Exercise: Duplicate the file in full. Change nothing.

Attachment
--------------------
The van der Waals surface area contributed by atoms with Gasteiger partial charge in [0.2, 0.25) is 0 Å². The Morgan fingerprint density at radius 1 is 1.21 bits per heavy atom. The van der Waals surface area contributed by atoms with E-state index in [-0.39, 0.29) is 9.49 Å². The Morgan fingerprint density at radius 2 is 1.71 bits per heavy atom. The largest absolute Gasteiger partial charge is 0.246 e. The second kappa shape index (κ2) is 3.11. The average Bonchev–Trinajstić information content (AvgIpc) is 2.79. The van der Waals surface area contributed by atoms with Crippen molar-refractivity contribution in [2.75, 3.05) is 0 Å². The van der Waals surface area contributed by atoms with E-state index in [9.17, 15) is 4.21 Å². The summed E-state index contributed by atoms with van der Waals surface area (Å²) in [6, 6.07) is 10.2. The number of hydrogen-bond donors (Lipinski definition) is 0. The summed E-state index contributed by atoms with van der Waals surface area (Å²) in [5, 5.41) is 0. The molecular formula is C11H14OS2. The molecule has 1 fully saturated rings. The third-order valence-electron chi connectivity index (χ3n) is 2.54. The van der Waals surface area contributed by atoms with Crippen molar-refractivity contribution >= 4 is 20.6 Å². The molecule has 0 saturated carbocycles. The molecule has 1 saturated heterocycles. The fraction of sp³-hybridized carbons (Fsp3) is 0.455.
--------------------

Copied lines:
The van der Waals surface area contributed by atoms with Gasteiger partial charge in [0.2, 0.25) is 0 Å². The Morgan fingerprint density at radius 1 is 1.21 bits per heavy atom. The van der Waals surface area contributed by atoms with E-state index in [-0.39, 0.29) is 9.49 Å². The Morgan fingerprint density at radius 2 is 1.71 bits per heavy atom. The largest absolute Gasteiger partial charge is 0.246 e. The second kappa shape index (κ2) is 3.11. The average Bonchev–Trinajstić information content (AvgIpc) is 2.79. The van der Waals surface area contributed by atoms with Crippen molar-refractivity contribution in [2.75, 3.05) is 0 Å². The van der Waals surface area contributed by atoms with E-state index in [9.17, 15) is 4.21 Å². The summed E-state index contributed by atoms with van der Waals surface area (Å²) in [6, 6.07) is 10.2. The number of hydrogen-bond donors (Lipinski definition) is 0. The summed E-state index contributed by atoms with van der Waals surface area (Å²) in [5, 5.41) is 0. The molecular formula is C11H14OS2. The molecule has 1 fully saturated rings. The third-order valence-electron chi connectivity index (χ3n) is 2.54. The van der Waals surface area contributed by atoms with Crippen molar-refractivity contribution >= 4 is 20.6 Å². The molecule has 0 saturated carbocycles. The molecule has 1 saturated heterocycles. The fraction of sp³-hybridized carbons (Fsp3) is 0.455.